The most awesome thing about the new Daily Moisturizing Oil is that you can use it in various ways, in damp & dry, straight & curly, and fine & course hair! The product’s versatility makes it one of my favorites.

The oil acts as both a treatment for your hair, and a styling product. A few drops can be applied to damp hair before heat styling to create a soft, silky look. The antioxidants, beta-carotene, and fatty acids in buriti oil will work to penetrate hair and actually improve its health. The oil can also be used as a styling finisher to smooth away flyaways. Emulsify a couple drops in your palms and gently pat the crown of your styled, dry head. The oil will gently seal down any frizzies and enhance straight looks. Another way to use the Dry Remedy Daily Moisturizing Oil is to finger comb into curly hair, and/or mix a little bit with Confixor to add extra shine and separation to curls.

You will be so impressed with the luxuriousness of this product, and its ability to be used in so many different ways. Not only will your hair be instantly moisturized by 41% but it will smell wonderful and glisten.
Aveda Products

Hot Hair Color Trends of 2014

April 20, 2014
By

A new year always brings fresh takes on favorites in hair color to the forefront. This year’s hottest hair colors are twists on timeless shades to take tones from classic to catchy! These trends can be seen on the runway and on our favorite celebrities in the press. Out with the old and in with the new! These are a few of my favorite new colors for the season:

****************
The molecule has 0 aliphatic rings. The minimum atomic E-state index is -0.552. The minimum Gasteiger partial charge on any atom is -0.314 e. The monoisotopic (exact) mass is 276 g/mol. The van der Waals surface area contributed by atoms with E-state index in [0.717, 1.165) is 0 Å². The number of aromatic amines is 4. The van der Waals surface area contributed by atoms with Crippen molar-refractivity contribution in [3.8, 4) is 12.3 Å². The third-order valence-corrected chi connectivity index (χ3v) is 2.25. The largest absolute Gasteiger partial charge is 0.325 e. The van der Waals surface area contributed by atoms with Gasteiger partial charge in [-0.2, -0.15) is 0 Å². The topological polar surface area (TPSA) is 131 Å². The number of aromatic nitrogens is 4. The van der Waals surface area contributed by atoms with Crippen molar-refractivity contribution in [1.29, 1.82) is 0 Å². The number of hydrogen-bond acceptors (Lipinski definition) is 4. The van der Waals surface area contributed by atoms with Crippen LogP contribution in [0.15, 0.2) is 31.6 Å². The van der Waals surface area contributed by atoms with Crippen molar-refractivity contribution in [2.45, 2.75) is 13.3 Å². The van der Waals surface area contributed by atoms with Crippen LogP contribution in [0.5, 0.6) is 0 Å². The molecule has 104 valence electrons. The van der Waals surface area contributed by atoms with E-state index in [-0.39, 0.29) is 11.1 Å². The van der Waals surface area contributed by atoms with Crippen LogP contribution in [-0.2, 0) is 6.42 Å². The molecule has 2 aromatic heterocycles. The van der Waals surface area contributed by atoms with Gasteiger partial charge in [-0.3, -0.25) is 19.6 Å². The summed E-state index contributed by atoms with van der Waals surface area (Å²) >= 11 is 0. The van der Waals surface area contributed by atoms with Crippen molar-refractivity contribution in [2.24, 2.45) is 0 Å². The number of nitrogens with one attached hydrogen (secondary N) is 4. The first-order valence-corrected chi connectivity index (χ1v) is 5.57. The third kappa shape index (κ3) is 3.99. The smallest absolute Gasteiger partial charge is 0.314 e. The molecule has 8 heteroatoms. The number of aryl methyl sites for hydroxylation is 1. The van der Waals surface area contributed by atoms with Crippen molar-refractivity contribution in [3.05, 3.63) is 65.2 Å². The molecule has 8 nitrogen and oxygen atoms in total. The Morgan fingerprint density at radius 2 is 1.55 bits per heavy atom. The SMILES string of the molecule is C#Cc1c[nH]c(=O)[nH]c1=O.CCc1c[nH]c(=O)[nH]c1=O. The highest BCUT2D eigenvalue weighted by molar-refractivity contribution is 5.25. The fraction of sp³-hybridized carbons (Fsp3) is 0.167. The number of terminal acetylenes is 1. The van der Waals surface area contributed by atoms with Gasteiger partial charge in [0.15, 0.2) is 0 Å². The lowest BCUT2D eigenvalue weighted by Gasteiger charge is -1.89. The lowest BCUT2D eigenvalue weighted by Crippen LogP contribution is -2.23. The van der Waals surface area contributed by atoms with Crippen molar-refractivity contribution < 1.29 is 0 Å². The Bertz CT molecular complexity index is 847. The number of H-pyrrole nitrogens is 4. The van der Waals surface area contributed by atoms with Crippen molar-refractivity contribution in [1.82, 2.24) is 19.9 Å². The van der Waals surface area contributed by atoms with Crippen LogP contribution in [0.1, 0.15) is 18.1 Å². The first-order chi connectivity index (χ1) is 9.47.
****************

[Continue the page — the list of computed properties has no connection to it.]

A new and improved ombre has been dubbed “s’ombre” and can be seen on stars like Natalie Portman who’ve taken their natural shades and revamped them with a less drastic ombre look. The s’ombre technique looks more subtle, and uses more color melting to give a less harsh two-toned look that an ombre can sometimes give. Instead the s’ombre hairstyle has a soft gradient of similar tones to give the hair more dimension. On brunettes it looks especially beautiful when caramel tones melt into sunnier honeyed ends.

More head-turning renditions on red hair this year include soft, peachy hues, falling into the strawberry blonde family. A good example of this shade is seen in AVEDA’s latest Heart Land’s collection where a look has been created by highlighting hair to a pale yellow and then toning with a diluted rose gloss. The end result is soft, warm, and bright.

Another noticeable hair trend is the emergence of cool tones on all different skin types. Brunettes with caramel or golden dimensional highlights are moving towards cool chestnuts with icy brown-toned highlights and lowlights. According to Jamie Champagne, senior stylist and director of education at SalonCapri in Boston, “Blondes are going from warm golds to iced-out, almost silvery hues.”

These new bright shades will provide subtle changes in the salon to brighten and refresh winter looks.

Aveda Color Ingredients

It’s All About Color!

March 17, 2014
By

It’s all about color! Ladies, let’s be real. You can have a great hair cut but it’s not perfect till your color is just right. New trends are coming and going all the time but having dimension in your hair is something we can all agree is essential. Some of my favorite coloring techniques consist of balayage, tipping, and circles. These are just a few types of creative coloring techniques that really add dimension and pop to you haircut.

Balayage is a wonderfully creative natural looking way to place highlights or lowlights. It is done by freehand so the color artist chooses every placement and can really customize it to their guests needs and desired look.